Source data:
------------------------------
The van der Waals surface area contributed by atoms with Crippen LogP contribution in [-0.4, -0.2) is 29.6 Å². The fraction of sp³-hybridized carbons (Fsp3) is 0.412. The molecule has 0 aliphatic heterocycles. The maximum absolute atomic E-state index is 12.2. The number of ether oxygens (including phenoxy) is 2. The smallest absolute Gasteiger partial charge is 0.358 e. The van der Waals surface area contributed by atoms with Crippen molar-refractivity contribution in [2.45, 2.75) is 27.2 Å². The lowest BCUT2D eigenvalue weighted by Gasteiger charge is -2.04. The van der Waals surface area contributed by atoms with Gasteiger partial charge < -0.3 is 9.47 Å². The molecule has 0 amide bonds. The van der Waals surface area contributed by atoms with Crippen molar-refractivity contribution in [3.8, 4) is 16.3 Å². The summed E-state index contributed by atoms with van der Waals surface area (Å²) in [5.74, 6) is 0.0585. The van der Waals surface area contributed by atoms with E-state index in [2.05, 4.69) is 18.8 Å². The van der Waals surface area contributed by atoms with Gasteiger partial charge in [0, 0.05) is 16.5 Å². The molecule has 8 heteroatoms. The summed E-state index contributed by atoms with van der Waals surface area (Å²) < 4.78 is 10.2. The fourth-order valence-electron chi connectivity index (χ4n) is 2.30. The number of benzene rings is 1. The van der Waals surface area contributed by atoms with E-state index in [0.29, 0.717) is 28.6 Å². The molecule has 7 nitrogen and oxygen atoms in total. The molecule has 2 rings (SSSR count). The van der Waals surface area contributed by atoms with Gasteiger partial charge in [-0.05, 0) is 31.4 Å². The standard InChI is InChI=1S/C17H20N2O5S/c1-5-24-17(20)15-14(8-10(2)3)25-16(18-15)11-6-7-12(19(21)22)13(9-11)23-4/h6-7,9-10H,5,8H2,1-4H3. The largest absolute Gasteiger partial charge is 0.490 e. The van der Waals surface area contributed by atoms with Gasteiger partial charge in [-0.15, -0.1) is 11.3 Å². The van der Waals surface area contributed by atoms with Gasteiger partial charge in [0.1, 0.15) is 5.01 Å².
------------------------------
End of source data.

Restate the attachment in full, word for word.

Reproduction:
The van der Waals surface area contributed by atoms with Crippen LogP contribution in [-0.4, -0.2) is 29.6 Å². The fraction of sp³-hybridized carbons (Fsp3) is 0.412. The molecule has 0 aliphatic heterocycles. The maximum absolute atomic E-state index is 12.2. The number of ether oxygens (including phenoxy) is 2. The smallest absolute Gasteiger partial charge is 0.358 e. The van der Waals surface area contributed by atoms with Crippen molar-refractivity contribution in [2.45, 2.75) is 27.2 Å². The lowest BCUT2D eigenvalue weighted by Gasteiger charge is -2.04. The van der Waals surface area contributed by atoms with Gasteiger partial charge < -0.3 is 9.47 Å². The molecule has 0 amide bonds. The van der Waals surface area contributed by atoms with Crippen molar-refractivity contribution in [3.8, 4) is 16.3 Å². The summed E-state index contributed by atoms with van der Waals surface area (Å²) in [5.74, 6) is 0.0585. The van der Waals surface area contributed by atoms with E-state index in [2.05, 4.69) is 18.8 Å². The van der Waals surface area contributed by atoms with Gasteiger partial charge in [0, 0.05) is 16.5 Å². The molecule has 8 heteroatoms. The summed E-state index contributed by atoms with van der Waals surface area (Å²) < 4.78 is 10.2. The fourth-order valence-electron chi connectivity index (χ4n) is 2.30. The number of benzene rings is 1. The van der Waals surface area contributed by atoms with E-state index in [0.29, 0.717) is 28.6 Å². The molecule has 7 nitrogen and oxygen atoms in total. The molecule has 2 rings (SSSR count). The van der Waals surface area contributed by atoms with Gasteiger partial charge in [-0.05, 0) is 31.4 Å². The standard InChI is InChI=1S/C17H20N2O5S/c1-5-24-17(20)15-14(8-10(2)3)25-16(18-15)11-6-7-12(19(21)22)13(9-11)23-4/h6-7,9-10H,5,8H2,1-4H3. The largest absolute Gasteiger partial charge is 0.490 e. The van der Waals surface area contributed by atoms with Gasteiger partial charge in [-0.15, -0.1) is 11.3 Å². The van der Waals surface area contributed by atoms with Gasteiger partial charge in [0.1, 0.15) is 5.01 Å².